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California court to decide Apple case in 90 days
www.chinaview.cn 2006-04-22 21:48:44

     BEIJING, April 22 (Xinhuanet) -- A three-judge panel in a California appeals court will have to decide in 90 days on a case that weighs First Amendment and privacy rights against businesses' efforts to guard their trade secrets.

     US bloggers are divided over the Apple v.Does case. Some side with their fellow Web scribes, some are also defending Apple's role in protecting its trade secrets.

     They all agree, however, that whatever the judge decides, it's likely to have broad reaching effects. For one thing, it could effect the right of journalists to protect the confidentiality of sources were companies given more legal leeway to track down supposed leaks of trade secrets.

    The Apple Inc. first filed the lawsuit in Santa Clara County Superior Court in late 2004, in its bid to track down sources that leaked confidential information about the Company's unreleased  "Asteroid" product.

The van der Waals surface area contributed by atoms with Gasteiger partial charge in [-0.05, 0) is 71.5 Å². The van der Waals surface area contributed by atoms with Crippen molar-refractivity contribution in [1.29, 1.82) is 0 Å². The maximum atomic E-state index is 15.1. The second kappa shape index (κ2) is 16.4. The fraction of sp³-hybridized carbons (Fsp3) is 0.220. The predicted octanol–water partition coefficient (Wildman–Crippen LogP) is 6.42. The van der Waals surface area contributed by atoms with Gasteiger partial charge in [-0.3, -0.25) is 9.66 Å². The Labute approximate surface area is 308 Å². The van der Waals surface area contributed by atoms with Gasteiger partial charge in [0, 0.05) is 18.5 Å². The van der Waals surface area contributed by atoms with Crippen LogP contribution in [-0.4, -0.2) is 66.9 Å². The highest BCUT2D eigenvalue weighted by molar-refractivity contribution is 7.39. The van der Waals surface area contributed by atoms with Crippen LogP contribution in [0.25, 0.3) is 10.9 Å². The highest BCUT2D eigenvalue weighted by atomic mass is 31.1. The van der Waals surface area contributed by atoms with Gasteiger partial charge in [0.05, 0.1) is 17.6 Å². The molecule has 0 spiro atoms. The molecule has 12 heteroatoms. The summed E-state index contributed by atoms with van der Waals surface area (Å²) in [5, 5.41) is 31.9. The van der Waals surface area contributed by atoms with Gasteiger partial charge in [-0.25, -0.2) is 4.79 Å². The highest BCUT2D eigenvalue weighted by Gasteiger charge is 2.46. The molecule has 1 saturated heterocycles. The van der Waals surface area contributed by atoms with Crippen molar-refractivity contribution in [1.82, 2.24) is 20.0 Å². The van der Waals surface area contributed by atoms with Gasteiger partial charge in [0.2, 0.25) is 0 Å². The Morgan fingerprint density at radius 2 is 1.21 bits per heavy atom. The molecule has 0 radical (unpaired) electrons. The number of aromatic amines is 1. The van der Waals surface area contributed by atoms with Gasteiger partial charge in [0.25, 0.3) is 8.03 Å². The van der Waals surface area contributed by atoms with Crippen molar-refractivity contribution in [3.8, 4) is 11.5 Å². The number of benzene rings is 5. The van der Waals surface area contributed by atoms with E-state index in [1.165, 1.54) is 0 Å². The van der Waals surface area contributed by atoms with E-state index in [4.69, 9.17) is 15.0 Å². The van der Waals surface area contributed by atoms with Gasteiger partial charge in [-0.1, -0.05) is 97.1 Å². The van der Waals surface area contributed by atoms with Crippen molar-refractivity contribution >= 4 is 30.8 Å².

Apple's lawyers argued that the release of the information constituted theft.

    A lower court last year ruled in Apple's favor but the bloggers, represented by lawyers with the Electronic Frontier Foundation (EFF), appealed. 

    The online journalists argued that their First Amendment rights and previous court decisions allow them to protect sources. A judge sided with Apple's argument in 2004, saying those rights did not apply once trade secrets were revealed.

    EFF Attorney Kurt Opsahl argued that forcing online journalists to reveal sources would constitute censorship, violate protections in the California constitution and the U.S. Constitution, and threaten all media.

    "The judges hearing the arguments asked tough questions and seemed to understand the high stakes for free speech in this case, and we are looking forward to their decision," EFF members wrote in a blog. Enditem

    (Agencies)

Editor: Yang Li
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